There’ll be another blunt IDF aphoristic title for the naval commando operation off the Gaza coast –“ Hammerhead”, “Flat Wave”, “Plug-Hole”. What there won’t be is any recognition that this was worse than many Israeli media sources had been predicting for days and there won’t be any success in convincing the world beyond, that this was anything more than another disproportionate Israeli use of force.
You don’t need to go far to get the latest “Israel Right or Wrong” opinion. If you happened to listen to BBC Radio N Ireland you’d have heard Gerry Lewis of Israel Radio calling me “naïve.” Why? Because I couldn’t see that the flotilla of 6 vessels that the Israeli Navy apprehended were a threat to Israel’s national security.
Now I’m not going to reprise all that Gerry said. Perhaps he was in a Bank Holiday traffic jam when he spoke and it was getting to him so he was getting more shrill and the interviewer – Seamus (well it was N. Ireland) – had to intervene. But Gerry ignored my comments. And they weren’t all critical of the Israeli Navy. In the days preceding all this, Israel made it abundantly clear what it expected of the flotilla and what it planned for it and its cargo and passengers.
One photo in Haaretz shows a voyaging peace seeker swathed in white with a beard wielding a large vicious knife – what kind of left-wing peace activist is he? YouTube clips with IDF titles claim to show a commando being attacked as he landed on a ship from a helicopter, another being beaten – there were plenty of tannoy announcements demanding passengers sit down and stay calm, why didn’t they?
Knives, sticks, catapults with marbles, none of these are the accoutrements of left-wing peace activists demonstrating their support for beleaguered Gazans. Rejecting commands and attacking commandos is not the usual response of peace activists along the West Bank separation fence, or at various well-known locations like Bilin. Indeed if you Google Bilin you’ll find a variety of stories and photos of demonstrations which included “shooting” – of tear gas and ‘rubber bullet’ plastic canisters.
What was the Israel Navy commandos response? Initially, according to a detailed article in YNet, which BICOM is circulating, ignorant of the above accoutrements and the refusal to obey orders, the article suggests the commando came armed with paintball guns. Yeah? On further research I discovered there is a new anti-riot gun that looks like a paintball weapon but actually fires lacerating pepper spray. Isn’t Google wonderful and isn’t mankind adept at finding ways of imposing law and order?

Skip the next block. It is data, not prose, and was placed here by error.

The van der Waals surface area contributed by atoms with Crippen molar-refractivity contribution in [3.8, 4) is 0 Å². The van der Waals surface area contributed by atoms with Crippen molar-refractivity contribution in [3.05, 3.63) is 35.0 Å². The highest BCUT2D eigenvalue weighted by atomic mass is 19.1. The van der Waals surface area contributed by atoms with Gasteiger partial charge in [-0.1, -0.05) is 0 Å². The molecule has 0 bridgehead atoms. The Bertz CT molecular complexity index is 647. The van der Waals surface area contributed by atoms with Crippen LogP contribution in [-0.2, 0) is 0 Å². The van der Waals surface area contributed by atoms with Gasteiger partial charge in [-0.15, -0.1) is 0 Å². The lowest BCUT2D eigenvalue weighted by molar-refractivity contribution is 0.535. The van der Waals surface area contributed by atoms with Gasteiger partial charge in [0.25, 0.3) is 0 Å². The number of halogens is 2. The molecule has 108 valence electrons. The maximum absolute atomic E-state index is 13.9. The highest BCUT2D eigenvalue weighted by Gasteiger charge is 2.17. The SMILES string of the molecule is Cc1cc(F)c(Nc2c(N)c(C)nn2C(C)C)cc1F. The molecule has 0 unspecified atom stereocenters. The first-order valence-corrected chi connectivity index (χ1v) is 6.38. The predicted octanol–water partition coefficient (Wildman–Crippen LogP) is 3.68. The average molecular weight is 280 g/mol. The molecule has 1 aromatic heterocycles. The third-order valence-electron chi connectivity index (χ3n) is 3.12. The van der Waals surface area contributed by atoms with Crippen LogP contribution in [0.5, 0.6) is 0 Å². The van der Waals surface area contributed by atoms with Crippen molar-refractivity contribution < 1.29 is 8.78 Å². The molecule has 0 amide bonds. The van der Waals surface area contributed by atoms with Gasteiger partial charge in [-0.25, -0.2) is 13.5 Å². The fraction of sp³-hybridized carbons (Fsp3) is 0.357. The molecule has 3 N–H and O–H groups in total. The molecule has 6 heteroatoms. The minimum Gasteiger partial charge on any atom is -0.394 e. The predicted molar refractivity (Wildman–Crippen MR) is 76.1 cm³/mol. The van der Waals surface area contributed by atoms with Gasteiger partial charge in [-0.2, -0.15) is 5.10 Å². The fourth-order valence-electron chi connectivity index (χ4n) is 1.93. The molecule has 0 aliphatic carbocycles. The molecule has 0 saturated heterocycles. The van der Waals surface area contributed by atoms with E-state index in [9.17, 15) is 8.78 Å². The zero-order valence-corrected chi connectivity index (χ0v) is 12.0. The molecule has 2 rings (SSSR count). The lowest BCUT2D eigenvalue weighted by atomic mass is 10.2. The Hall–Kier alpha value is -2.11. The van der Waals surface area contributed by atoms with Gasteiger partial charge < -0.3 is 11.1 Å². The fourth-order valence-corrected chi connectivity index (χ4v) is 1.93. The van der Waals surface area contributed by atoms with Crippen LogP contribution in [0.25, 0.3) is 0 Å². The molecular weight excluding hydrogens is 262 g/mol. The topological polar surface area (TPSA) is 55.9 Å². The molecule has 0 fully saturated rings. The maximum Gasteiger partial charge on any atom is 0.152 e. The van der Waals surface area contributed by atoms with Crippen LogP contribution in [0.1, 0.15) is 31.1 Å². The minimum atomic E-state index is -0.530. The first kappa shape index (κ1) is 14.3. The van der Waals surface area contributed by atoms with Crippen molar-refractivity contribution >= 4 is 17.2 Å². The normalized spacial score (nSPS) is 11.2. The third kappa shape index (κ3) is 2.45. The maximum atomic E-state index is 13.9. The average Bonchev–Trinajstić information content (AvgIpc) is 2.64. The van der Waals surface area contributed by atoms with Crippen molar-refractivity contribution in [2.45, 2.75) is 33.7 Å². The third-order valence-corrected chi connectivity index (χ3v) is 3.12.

What shouldn’t have been and could have been?
What shouldn’t have been is the entry into Hamas and Palestinian mythology of their very own 21st century version of The Exodus 1947. That’s part of my treasured Zionist upbringing. Leon Uris’ highly over romanticised book “Exodus” describes the ship of the same name full of Jewish refugees from Europe after the Holocaust seeking to break the British naval blockade of the coast of Palestine and illegally land its human cargo in the Mandate controlled Promised Land. The elderly paddle steamer was apprehended by a British naval flotilla and boarded and in the ensuing violence meted out mostly by the British, three passengers were killed. So now Marmara has entered the annals of the Palestinian national struggle.
With this almost unpalatable synergy comes another question lurking at the back of my mind. Did anyone absorb the lessons of The Exodus and plan accordingly? For, back in the days, when news headlines from other parts of the world took an age to reach the West – remember newsreels? – at least the way Uris tells it, there was some quite cynical thinking about grabbing and holding headlines. So The Exodus passengers go on hunger strike and the planners are asked, “what if people die?” and they give the answer I imagine Hamas planners would have given about the flotilla, “it’ll keep us in the news”. Now before you start shouting how dare I suggest parallels between Gaza and the Holocaust, let me tell you that I’m not, and better Israelis than I have already done that more subtly – the late Tommy Lapid did it, describing an elderly Gazan woman photographed in an earlier Gazan scene of destruction, said she reminded him of his grandmother, a Holocaust victim. Some of the flotilla passengers were clearly not the run-of-the-mill humanitarian aid donors, and had alternative plans when the Israeli navy “disgorged naval commandos” as Seamus so graphically described it, onto the decks of the Miramar. They were not about to go quietly.